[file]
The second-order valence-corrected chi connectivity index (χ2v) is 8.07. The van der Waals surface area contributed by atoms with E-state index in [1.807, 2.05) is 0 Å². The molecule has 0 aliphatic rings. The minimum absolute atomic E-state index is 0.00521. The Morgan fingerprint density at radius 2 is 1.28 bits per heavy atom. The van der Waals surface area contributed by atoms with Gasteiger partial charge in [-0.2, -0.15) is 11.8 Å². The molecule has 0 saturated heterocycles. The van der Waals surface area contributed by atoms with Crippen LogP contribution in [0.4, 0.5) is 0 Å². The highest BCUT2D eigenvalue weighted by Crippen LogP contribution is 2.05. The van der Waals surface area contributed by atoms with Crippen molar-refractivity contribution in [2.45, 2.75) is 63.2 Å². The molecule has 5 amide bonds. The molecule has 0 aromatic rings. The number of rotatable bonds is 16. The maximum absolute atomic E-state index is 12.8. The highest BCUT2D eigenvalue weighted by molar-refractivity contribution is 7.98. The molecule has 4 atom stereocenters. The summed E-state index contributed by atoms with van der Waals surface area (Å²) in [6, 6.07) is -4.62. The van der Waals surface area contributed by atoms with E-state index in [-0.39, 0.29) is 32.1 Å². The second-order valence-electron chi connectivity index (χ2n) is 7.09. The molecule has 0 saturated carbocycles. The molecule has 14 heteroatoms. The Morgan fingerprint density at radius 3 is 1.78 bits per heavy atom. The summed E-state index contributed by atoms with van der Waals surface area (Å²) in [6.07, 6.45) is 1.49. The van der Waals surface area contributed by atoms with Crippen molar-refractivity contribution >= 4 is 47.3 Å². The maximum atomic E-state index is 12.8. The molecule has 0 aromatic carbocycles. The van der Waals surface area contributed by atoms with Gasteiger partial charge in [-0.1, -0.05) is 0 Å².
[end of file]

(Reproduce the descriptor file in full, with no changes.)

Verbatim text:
The second-order valence-corrected chi connectivity index (χ2v) is 8.07. The van der Waals surface area contributed by atoms with E-state index in [1.807, 2.05) is 0 Å². The molecule has 0 aliphatic rings. The minimum absolute atomic E-state index is 0.00521. The Morgan fingerprint density at radius 2 is 1.28 bits per heavy atom. The van der Waals surface area contributed by atoms with Gasteiger partial charge in [-0.2, -0.15) is 11.8 Å². The molecule has 0 saturated heterocycles. The van der Waals surface area contributed by atoms with Crippen LogP contribution in [0.4, 0.5) is 0 Å². The highest BCUT2D eigenvalue weighted by Crippen LogP contribution is 2.05. The van der Waals surface area contributed by atoms with Crippen molar-refractivity contribution in [2.45, 2.75) is 63.2 Å². The molecule has 5 amide bonds. The molecule has 0 aromatic rings. The number of rotatable bonds is 16. The maximum absolute atomic E-state index is 12.8. The highest BCUT2D eigenvalue weighted by molar-refractivity contribution is 7.98. The molecule has 4 atom stereocenters. The summed E-state index contributed by atoms with van der Waals surface area (Å²) in [6, 6.07) is -4.62. The van der Waals surface area contributed by atoms with E-state index in [-0.39, 0.29) is 32.1 Å². The second-order valence-electron chi connectivity index (χ2n) is 7.09. The molecule has 0 saturated carbocycles. The molecule has 14 heteroatoms. The Morgan fingerprint density at radius 3 is 1.78 bits per heavy atom. The summed E-state index contributed by atoms with van der Waals surface area (Å²) in [6.07, 6.45) is 1.49. The van der Waals surface area contributed by atoms with Crippen molar-refractivity contribution >= 4 is 47.3 Å². The maximum atomic E-state index is 12.8. The molecule has 0 aromatic carbocycles. The van der Waals surface area contributed by atoms with Gasteiger partial charge in [-0.1, -0.05) is 0 Å².